Because all bets are off, we’ve been forced to make things up as we go. We shop, eat, clean, communicate and connect differently. Companies have changed how they do business. Educators have had to ramp up their superpowers to refine remote learning. Families have set new parameters for work, play, and privacy as they strive for peaceful coexistence. Frontline workers of every stripe, from healthcare employees to delivery people to grocery store clerks, now routinely risk their lives.

We’re all mad here.

 

Charles Robinson (1907)

 

We don’t take much for granted anymore either, not healthcare, safety, financial security, mobility, dependable mail delivery, truth in reporting, or that anchor of steadiness, predictability.

I find anti-maskers sadly foreign with their defiant denial, business-as-usual selfish behavior, and sheer lack of respect or caring for other human beings. A simple act can help save lives. Shouldn’t that be a no brainer?ย  I keep wondering what happens when they get sick. Do they see a real doctor or call up the My Pillow guy?

Off with their heads!

New buzz words: Zoom, social distancing, quarantine, rapid results testing, contactless delivery, curbside pickup.

Pipe dreams: shaking hands, hugging, airline travel and vacations, anxiety-free restaurant dining, concerts and sporting events, a classroom full of happy, chattering, maskless kids.

Curiouser and curiouser.

 

Anthony Browne

 

More and more, we realize we have to be the heroes in our own stories. After all, it’s a time when finding yeast or toilet paper at the store is a small victory, when getting your hair cut is an act of bravery.

So how are you finding balance and staying sane? There is simply no right or wrong way to cope. We all do the best we can, armed with a personal cache of magical weapons.

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Hello — is it Fauci you’re looking for? (+ a summer blog break)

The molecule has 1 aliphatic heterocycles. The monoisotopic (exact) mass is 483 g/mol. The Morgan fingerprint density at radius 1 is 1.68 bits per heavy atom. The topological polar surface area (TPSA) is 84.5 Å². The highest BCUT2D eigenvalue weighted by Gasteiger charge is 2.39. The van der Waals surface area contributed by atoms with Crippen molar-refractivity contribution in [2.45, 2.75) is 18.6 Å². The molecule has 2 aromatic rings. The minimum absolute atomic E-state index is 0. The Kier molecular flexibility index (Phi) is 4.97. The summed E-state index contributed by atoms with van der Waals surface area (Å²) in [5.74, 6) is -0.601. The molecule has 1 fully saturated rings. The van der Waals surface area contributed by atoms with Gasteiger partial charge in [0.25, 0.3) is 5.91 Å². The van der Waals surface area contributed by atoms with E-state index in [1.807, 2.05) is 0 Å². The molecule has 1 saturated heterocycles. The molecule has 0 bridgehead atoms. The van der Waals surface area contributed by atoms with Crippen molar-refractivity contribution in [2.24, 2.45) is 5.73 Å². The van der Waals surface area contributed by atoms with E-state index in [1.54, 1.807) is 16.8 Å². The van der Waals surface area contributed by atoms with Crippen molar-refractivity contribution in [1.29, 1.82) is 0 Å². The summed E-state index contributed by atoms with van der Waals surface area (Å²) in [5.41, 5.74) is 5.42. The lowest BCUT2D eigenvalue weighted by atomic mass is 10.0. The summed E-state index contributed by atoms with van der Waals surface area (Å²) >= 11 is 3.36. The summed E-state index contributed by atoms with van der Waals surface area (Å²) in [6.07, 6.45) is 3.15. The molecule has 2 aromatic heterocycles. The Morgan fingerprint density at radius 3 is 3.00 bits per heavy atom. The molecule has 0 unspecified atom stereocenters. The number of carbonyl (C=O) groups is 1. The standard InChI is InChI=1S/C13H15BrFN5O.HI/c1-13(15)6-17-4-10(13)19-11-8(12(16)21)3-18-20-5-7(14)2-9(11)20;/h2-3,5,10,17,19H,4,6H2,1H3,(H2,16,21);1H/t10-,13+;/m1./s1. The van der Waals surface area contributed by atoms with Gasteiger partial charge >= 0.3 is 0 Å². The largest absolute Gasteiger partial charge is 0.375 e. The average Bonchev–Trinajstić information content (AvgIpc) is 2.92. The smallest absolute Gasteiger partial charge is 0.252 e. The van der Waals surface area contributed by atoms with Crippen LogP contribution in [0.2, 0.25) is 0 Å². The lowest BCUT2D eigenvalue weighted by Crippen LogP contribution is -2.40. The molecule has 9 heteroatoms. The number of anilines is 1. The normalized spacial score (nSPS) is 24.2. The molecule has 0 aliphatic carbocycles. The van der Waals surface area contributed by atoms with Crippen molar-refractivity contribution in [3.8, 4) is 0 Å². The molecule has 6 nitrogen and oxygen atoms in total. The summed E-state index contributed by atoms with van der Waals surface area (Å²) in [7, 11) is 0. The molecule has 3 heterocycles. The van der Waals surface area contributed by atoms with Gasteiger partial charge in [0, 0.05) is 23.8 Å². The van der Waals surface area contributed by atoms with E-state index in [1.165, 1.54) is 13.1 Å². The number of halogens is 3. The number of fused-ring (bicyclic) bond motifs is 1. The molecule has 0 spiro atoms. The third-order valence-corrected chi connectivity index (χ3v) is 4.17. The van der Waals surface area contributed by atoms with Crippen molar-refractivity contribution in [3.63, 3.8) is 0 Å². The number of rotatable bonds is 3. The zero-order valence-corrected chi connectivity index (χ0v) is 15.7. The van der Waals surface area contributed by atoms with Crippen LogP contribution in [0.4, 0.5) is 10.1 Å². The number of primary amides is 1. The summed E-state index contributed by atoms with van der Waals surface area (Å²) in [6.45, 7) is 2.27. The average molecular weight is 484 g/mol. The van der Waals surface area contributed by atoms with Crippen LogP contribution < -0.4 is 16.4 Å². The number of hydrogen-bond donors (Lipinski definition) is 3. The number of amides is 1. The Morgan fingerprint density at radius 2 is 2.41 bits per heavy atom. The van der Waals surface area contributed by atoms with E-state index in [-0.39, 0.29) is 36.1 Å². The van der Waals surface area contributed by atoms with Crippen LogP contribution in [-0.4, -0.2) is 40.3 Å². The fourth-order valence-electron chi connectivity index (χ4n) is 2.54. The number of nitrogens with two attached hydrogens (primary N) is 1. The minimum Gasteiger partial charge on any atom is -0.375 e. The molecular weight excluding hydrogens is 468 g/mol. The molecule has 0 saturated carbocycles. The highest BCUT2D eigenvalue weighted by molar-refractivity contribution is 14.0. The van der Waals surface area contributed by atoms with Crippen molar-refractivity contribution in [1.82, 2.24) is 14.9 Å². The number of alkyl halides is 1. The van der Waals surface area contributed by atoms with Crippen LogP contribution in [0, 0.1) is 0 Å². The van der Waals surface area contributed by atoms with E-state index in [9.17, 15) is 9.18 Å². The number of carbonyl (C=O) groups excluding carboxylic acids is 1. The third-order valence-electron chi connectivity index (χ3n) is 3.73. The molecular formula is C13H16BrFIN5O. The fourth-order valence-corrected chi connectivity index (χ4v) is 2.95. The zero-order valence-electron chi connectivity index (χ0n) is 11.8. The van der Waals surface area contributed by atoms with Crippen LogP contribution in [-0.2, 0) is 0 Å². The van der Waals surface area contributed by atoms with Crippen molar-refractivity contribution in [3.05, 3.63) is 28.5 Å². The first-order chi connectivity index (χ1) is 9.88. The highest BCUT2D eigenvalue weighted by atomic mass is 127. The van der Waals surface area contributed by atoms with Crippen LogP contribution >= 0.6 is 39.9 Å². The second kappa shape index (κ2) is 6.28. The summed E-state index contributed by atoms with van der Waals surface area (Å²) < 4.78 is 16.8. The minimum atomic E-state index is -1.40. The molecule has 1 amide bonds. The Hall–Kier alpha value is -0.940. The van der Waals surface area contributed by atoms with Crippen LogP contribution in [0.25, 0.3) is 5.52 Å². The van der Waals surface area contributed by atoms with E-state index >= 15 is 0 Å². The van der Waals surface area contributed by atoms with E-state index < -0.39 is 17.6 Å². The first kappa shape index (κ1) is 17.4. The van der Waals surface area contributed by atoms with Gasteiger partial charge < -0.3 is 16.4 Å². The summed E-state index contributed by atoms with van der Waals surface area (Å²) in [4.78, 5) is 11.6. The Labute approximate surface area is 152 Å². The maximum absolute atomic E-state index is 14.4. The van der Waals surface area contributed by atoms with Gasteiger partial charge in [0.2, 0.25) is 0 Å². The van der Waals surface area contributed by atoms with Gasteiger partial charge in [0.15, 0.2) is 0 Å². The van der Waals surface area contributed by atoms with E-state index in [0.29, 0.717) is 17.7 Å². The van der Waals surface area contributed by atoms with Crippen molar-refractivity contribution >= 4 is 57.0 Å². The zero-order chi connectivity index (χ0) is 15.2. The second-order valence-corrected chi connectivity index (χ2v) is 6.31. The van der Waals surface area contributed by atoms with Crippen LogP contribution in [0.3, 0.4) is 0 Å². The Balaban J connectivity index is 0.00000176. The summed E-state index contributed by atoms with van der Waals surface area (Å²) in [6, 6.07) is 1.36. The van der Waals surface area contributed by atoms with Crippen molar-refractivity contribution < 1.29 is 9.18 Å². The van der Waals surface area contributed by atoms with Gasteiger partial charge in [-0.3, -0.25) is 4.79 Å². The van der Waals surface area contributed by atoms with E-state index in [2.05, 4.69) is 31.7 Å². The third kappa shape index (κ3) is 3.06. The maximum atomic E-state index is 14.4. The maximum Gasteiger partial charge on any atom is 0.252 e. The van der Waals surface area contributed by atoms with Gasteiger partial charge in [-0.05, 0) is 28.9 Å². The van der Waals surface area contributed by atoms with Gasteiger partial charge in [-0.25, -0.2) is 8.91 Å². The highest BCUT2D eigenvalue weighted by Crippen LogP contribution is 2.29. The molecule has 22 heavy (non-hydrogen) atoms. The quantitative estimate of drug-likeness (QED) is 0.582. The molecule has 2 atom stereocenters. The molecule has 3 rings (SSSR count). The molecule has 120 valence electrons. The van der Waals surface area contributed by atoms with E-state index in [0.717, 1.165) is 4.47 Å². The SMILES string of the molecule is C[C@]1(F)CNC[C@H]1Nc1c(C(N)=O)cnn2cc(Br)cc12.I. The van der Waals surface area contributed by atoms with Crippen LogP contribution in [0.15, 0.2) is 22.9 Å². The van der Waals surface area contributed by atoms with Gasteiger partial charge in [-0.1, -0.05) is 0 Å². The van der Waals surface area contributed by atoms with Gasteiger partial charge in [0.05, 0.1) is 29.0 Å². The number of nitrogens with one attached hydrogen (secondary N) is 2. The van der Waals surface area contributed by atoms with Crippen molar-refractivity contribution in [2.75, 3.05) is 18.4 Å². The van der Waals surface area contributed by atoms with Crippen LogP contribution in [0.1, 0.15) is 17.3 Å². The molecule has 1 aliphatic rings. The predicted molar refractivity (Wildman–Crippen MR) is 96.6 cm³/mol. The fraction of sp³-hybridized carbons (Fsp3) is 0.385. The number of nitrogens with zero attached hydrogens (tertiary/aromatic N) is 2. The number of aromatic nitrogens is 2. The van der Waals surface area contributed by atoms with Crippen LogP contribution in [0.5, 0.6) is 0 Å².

I can see it in your eyes
I can see it in your smile
He’s all you’ve ever wanted
And your arms are open wide . . .

 

via Andy Andersen/Instagram

 

Thought we needed a little Dr. Anthony Fauci fix today since we haven’t been seeing as much of him lately.

When it comes to the pandemic, he’s the voice of calm, reason, and truth. He’s the one we trust, the one who makes us feel better even when the news is bleak.

 

hubba hubba

 

More than a brilliant public health expert, Dr. Fauci is now a pop culture icon, a sex symbol, and a personal hero to many. Brad Pitt played him on SNL, and Julia Roberts was totally starstruck when she interviewed him on her Twitter account. There’s even been talk of a Nobel Prize and Time Magazine Person of the Year. Oh, and did you notice he has blue eyes? All the best doctors do. ๐Ÿ™‚

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“Dr. Fauci Starry Painting” by haris0250

 

THE NIGHT OF CORONA
by Ann Barber

‘Twas the night of Corona when all through the world
Not a creature was stirring as the nightmare unfurled
The face masks were missing, the gloves and the gowns
The nurses and doctors were all falling down
The children and old folks were scratching their heads
To wonder what mayhem this virus could spread
Pa gathered his strength, Ma stuffed down her worries
Pulled courage together to start their new journey
When throughout the world there arose such a clatter
Of singing, and loving, though hearts were in tatters
We stood at our balconies, doorways, and windows
To let out the love Christians, Jews, Muslims, Hindus
The moon lit the green of the fresh budding Spring
Giving Hope for Rebirth we yearned it would bring